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10 Mar 2003 : Column 138—continued

Tom Brake: To what degree does the Minister think elected Members, councillors and the local community should be involved in the formulation of those decisions?

Mr. Timms: I will come to that precise point, if the hon. Gentleman bears with me. It is a requirement of the process that the Post Office has established that all the parties he mentions be consulted—indeed, Members of Parliament will be written to at the start of the consultation process. It is important that that takes place.

Initially, the programme is to focus primarily on smaller urban offices where sub-postmasters are under the greatest pressure. Many sub-postmasters want to close their business and receive fair compensation, as the package offers. That is our starting point. I am almost certain that in the constituency cases that the hon. Gentlemen highlighted, the starting point of the process has been that the postmasters have wanted to close their office.

The Government will meet the costs of compensation to a total of £180 million over the next three years. We are providing a further £30 million for modernising and adapting the offices that remain. The key to improving standards in the remaining offices will be the increased volume of business that they can expect, but the grants of up to £10,000 for each office expecting to take on a significant number of additional customers—which must be matched by the same sum from the postmaster—will also provide an important boost. This is the first time that the Government have undertaken a

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programme of investment in urban sub-post offices. The measure is additional to the PIU report recommendations, which in general were warmly welcomed.

As part of the package, the Post Office will generally require the receiving offices to improve their facilities and extend their opening hours. To an increasing extent, we will be able to expect sub-post offices to maintain the same hours as the associated retail businesses, and to improve their service to customers. Thus the quality of service that people can expect from their local post office will be improved.

The properly managed programme on which the Post Office has embarked is far preferable to the alternative of unmanaged closures resulting from falling income, which would cause much greater disruption to customers. At the end of the programme, more than 95 per cent. of people living in urban areas will still be within a mile of a post office. I think that the hon. Member for Sutton and Cheam mentioned half a mile, but one mile is the measurement used—and the majority will still be within half a mile.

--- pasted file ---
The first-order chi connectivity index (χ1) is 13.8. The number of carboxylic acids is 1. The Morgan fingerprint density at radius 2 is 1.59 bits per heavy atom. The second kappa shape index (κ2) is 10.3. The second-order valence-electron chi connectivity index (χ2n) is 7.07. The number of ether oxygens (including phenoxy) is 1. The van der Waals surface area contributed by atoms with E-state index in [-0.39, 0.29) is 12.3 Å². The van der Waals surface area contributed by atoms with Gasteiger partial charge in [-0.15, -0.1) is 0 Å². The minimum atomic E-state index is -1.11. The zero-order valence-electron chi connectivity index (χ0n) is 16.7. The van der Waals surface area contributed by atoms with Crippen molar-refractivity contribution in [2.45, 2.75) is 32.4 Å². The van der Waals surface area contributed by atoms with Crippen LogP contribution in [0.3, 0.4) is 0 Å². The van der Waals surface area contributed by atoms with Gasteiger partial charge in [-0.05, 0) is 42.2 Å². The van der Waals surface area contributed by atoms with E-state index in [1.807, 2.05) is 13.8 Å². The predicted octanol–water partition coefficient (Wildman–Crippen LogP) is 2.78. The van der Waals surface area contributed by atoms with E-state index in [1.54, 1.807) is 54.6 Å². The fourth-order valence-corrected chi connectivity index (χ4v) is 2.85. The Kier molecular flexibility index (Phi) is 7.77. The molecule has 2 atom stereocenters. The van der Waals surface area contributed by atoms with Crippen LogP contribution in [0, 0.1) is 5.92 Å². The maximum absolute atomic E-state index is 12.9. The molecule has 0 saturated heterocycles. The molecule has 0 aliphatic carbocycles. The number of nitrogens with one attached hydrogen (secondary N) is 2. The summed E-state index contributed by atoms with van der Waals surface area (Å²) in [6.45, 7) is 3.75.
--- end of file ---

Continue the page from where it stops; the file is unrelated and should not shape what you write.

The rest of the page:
The hon. Gentleman has talked about the other post offices close to Oldfields road. The programme that is being taken forward will follow the code of practice agreed between Consignia and the consumer watchdog, Postwatch. For every proposed closure, merger or relocation, there will be an independent consultation process lasting at least a calendar month, which will be extended to allow for Bank holidays. The consultation will be conducted by Post Office Ltd., but will closely involve Postwatch. To pick up the point made by the hon. Member for Carshalton and Wallington (Mr. Brake), I can add that it will include the local Member of Parliament, who will be written to at the beginning of the process. To ensure that the needs of all customers, including the elderly, disabled people, those on low incomes and others, have been properly considered, Post Office Ltd. will, in developing its proposals, take account of factors such as accessibility, viability of the remaining post offices, transport links—where the bus stops are—opening hours and numbers of counter positions.